Underspend of ESF and AEB funding can also be deployed to good effect. More Response to Redundancy and Retraining provision will also be needed. However, the sheer numbers of jobseekers will keep overwhelming the available provision.

Demand-led skills services and employer routeways

This report clarifies that the threat of massive long term unemployment will not be best addressed by commissioning just ‘another Work Programme’, but that we should definitely take advantage of decades of national excellence in designing and delivering intelligent employment programmes.

It recommends commissioning a ‘best of the best’ programme, which is more fully integrated with demand-led skills services and employer routeways in priority growth and recovery sectors.

The digital dimension to making this happen is certainly important and there are interconnected recommendations in the report, for upgrading the whole system, both for now and the future. Nevertheless, large scale recruitment, training and equipping of ‘people to help people’ will also be crucial.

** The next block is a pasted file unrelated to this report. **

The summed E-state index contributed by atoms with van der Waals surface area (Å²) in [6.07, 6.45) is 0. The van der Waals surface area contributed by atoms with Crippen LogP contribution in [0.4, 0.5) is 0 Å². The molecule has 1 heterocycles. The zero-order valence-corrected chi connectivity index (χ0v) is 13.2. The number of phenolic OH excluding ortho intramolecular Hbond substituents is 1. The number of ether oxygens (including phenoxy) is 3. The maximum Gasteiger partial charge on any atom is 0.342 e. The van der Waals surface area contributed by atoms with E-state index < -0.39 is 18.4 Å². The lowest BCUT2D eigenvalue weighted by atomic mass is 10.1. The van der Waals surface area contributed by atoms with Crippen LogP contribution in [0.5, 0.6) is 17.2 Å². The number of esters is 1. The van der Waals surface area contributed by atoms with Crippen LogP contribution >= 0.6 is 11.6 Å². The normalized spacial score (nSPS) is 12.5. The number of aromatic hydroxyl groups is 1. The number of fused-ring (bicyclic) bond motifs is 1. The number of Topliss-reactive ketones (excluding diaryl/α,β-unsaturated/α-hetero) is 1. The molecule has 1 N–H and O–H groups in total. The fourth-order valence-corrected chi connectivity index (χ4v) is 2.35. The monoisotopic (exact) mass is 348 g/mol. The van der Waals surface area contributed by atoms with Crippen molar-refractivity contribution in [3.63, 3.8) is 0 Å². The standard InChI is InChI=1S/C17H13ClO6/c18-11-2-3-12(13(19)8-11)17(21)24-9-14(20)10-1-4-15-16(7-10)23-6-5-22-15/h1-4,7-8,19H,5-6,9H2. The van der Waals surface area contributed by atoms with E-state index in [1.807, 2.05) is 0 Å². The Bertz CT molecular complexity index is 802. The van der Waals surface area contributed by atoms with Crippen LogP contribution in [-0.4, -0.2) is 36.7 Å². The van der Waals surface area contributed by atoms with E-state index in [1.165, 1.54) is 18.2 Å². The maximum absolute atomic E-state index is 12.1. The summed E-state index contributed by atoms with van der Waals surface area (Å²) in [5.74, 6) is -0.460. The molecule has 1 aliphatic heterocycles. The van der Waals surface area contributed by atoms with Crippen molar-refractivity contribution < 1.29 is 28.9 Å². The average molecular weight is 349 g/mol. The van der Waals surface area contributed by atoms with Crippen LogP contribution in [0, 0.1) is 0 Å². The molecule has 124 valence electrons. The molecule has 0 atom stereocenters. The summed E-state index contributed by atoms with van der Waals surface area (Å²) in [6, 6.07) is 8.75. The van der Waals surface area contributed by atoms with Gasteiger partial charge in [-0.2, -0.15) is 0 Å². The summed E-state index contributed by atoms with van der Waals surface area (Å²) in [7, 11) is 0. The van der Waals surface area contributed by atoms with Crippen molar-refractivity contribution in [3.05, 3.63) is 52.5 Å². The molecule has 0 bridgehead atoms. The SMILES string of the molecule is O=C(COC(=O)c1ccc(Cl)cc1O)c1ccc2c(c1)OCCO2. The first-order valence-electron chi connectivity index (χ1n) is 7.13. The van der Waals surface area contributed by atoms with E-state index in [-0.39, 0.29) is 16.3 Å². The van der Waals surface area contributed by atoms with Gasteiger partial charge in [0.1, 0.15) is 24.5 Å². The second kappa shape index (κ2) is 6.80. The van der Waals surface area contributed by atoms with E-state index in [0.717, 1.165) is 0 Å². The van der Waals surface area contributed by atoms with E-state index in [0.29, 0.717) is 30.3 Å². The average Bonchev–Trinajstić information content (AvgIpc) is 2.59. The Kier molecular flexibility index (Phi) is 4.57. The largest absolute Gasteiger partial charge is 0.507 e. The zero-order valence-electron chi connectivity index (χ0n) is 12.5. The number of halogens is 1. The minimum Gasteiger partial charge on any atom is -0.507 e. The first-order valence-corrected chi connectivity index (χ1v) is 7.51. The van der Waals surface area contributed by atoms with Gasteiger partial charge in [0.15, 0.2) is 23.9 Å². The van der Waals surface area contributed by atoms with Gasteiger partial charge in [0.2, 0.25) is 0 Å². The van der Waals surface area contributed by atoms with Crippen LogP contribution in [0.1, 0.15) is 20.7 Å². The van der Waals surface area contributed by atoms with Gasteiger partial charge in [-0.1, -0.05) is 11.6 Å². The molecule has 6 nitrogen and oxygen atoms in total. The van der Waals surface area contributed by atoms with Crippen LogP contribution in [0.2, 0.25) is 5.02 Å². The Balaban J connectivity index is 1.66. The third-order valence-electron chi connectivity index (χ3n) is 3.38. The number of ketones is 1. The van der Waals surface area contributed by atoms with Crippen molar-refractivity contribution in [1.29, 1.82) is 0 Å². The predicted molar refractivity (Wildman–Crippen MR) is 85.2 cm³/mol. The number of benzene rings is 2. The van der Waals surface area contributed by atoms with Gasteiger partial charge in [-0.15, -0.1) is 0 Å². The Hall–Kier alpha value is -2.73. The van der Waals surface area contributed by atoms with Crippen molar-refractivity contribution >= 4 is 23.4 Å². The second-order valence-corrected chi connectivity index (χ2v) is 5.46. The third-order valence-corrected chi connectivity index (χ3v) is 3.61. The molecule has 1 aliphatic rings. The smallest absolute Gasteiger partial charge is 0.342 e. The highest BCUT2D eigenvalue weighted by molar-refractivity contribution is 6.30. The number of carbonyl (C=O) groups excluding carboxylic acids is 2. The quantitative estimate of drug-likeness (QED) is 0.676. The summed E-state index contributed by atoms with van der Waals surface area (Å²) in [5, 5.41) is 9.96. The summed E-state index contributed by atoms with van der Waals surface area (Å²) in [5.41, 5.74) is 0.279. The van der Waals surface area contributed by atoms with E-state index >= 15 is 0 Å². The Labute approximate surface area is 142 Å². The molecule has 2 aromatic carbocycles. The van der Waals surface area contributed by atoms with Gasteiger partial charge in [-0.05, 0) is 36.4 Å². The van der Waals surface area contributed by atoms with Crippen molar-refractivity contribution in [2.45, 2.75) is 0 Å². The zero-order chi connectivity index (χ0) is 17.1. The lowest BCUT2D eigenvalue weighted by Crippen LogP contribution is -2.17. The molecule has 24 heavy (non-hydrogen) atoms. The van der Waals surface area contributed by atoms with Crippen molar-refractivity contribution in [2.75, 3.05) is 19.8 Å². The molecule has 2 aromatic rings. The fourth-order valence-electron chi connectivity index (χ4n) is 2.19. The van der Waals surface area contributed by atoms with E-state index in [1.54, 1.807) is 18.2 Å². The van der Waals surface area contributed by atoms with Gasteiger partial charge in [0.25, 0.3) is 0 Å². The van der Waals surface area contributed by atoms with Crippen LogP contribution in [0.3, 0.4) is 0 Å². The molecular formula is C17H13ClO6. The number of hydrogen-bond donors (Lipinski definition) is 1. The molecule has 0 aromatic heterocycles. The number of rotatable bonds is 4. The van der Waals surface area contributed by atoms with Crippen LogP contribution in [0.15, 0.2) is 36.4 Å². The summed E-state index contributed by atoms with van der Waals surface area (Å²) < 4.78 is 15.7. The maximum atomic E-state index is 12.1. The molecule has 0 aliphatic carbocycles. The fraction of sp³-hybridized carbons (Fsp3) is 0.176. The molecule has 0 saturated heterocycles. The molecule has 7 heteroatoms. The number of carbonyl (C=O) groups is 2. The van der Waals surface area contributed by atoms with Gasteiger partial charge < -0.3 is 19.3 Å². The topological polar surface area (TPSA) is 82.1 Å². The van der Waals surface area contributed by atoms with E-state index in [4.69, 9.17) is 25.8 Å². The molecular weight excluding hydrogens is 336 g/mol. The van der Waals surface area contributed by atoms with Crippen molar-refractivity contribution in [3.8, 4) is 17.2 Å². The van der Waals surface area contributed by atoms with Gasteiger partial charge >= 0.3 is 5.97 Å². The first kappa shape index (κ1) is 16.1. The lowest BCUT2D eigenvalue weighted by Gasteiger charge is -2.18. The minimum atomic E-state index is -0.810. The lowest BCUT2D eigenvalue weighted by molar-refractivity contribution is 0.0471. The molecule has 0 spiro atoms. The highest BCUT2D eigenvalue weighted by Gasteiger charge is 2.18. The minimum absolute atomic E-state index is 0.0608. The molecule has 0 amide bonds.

The aim of the report is to help the government to invest in both technology and professionals, to enable the ‘new normal’ to work better for everyone and to be there beyond the shorter term measures.

Mark Cosens FIEP, Author, COSENS CONSULT

Mark has served on numerous boards, provider groups and committees, with the aim of contributing to the development of employability, skills and education. A fellow of the Institute of Employability Professionals, his professional specialism is primarily in business development, bid consultancy and commercial writing. At significant junctures in the evolution of employability commissioning he has also been motivated to produce specialised advisory reports that have been disseminated across the sector.